Apple has been a company which has been printing money for a long time, and with the latest product launches that does not seem to be ending anytime soon. The one key here is Mac sales, which were very high, especially when compared to the PC industry as a whole which has recovered somewhat, but is possibly still at small decline overall for the year.

Update: The story originally stated Software and Other would be a single category, but there will be two categories for Software and Other.

Source: Apple Investor Relations

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  • pgari - Tuesday, October 21, 2014 - link

    Apple's shareholders should be very happy you are not a decision maker at their company.
    Not that your "wish list" is bad, but what are the cost of those? and what would be the price of the products?
  • Impulses - Tuesday, October 21, 2014 - link

    I think you're confusing the mass market's demands with enthusiast's needs... Most people don't care that a lot of tablets are Wi-Fi only affairs with little storage, they aren't gonna pay for a second data plan and they aren't ripping movies or transferring home recordings over. It might be that most people are realizing it's not worth paying $500+ dollars for a light consumption device either...
  • robinthakur - Thursday, October 23, 2014 - link

    I would say that most of what you cite, are power user functions with the possible exception of radios being built into everything. The fact that you would have to use a headset to talk through a tablet means this is basically irrelevent for the majority of people unless the tablet is their only device, and you do have Facetime which does the same thing on Wifi and 3G, so Apple has taken care of its own market. It needs to be very very careful not to upset the iPhone Apple cart since the majority of profit comes from it, and this could cannibalise sales of it. Apple has the 5K screen available to buy now on the iMac, and while it's nice, its not something I would impulse buy because there's nothing really wrong with the standard iMac screen, it's good enough for now. This reflects the way that the majority of people with $2500 to spend on an all in one pc think (who are not content authorsof 4k content). I've noticed that generally consumer interest in innovation has reduced on Surround sound, Blu-Ray, DSLRs, Monitor/TV resolutions and PC specs because the market is not the same as it was even 5 years ago and consumer habits have changed in a way that makes spec improvement far less important or desirable. If Apple did not have its designer cachet and marketing expertise I doubt the iPad Air 2 and iMac 5k would be sales success stories because the technology on its own will not get people to run out and spend these days and the pricing on both would normally make them marginal edge products for the majority of brands which are not Apple. I like that they are pushing the specs, but when it comes to 4k on a 7" display, they'd have to be clinically insane...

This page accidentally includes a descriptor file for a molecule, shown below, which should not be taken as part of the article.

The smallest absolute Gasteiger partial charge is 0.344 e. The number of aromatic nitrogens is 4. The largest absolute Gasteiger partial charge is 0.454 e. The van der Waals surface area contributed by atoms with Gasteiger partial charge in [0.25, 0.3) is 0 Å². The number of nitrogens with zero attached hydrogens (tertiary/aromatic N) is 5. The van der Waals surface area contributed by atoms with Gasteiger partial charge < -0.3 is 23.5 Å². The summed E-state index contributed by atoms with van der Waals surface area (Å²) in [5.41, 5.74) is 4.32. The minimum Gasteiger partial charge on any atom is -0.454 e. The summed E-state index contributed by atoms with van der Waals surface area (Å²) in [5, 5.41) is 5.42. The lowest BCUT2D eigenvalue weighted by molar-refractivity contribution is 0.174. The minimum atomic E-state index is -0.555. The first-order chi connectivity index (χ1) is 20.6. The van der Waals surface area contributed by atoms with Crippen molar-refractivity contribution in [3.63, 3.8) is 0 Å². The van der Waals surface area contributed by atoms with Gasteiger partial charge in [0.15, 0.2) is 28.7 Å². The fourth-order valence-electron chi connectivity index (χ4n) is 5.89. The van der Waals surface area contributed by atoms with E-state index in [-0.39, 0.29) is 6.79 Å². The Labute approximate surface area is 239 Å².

• Zap - Tuesday, October 21, 2014 - link

    Simple. Same thing slowing down Android tablet sales, and that killed off netbook sales in the past.

    Everyone who wants one already has one.

    Now you are in the realm of replacement sales. People who broke/lost theirs getting them replaced, or people with 1st/earlier gen devices where enough changes have occurred to make the latest/greatest a compelling buy.
  • Impulses - Tuesday, October 21, 2014 - link

    You might be right, even as an enthusiasts I always recognized the upgrade cycle for tablets would be slower (and slow down quicker) than for phones. Tablets running a mobile OS were never a basic need like a phone, they were a luxury, a second/third/fourth device for manly...
  • Da W - Tuesday, October 21, 2014 - link

    I might be a Windows / Phone + Shield Tablet+ Surface pro user, but i'm sure keeping those Apple Stocks!!!!
  • Shadowmaster625 - Tuesday, October 21, 2014 - link

    It wont be much longer before these dumb yuppies have no more money left to just throw away on pumping up apple's profit margins.
  • TEAMSWITCHER - Tuesday, October 21, 2014 - link

    What's not what you think. I'm seeing more Macs in office environments than ever before. In my company we are now letting employees choose Macs. You see, Windows wasn't the culmination of the computer was the Internet. As businesses move their apps and data into the cloud, Windows is no longer a requirement for compatibility. I now see no reason that companies could't run their daily operations from Chrome Books.

    Also Microsoft really screwed up with Windows 8. I can't tell you how much I actually despise that hideously ugly, bipolar operating system. Once you come to understand OS X, you realize that Microsoft couldn't find their own butt with both hands and a Map.
  • Kvaern - Tuesday, October 21, 2014 - link

    " I now see no reason that companies could't run their daily operations from Chrome Books."

    Office. For now.
  • Salvor - Tuesday, October 21, 2014 - link

    Both apple and Google have their own office suites, so that doesn't seem like a huge problem to me.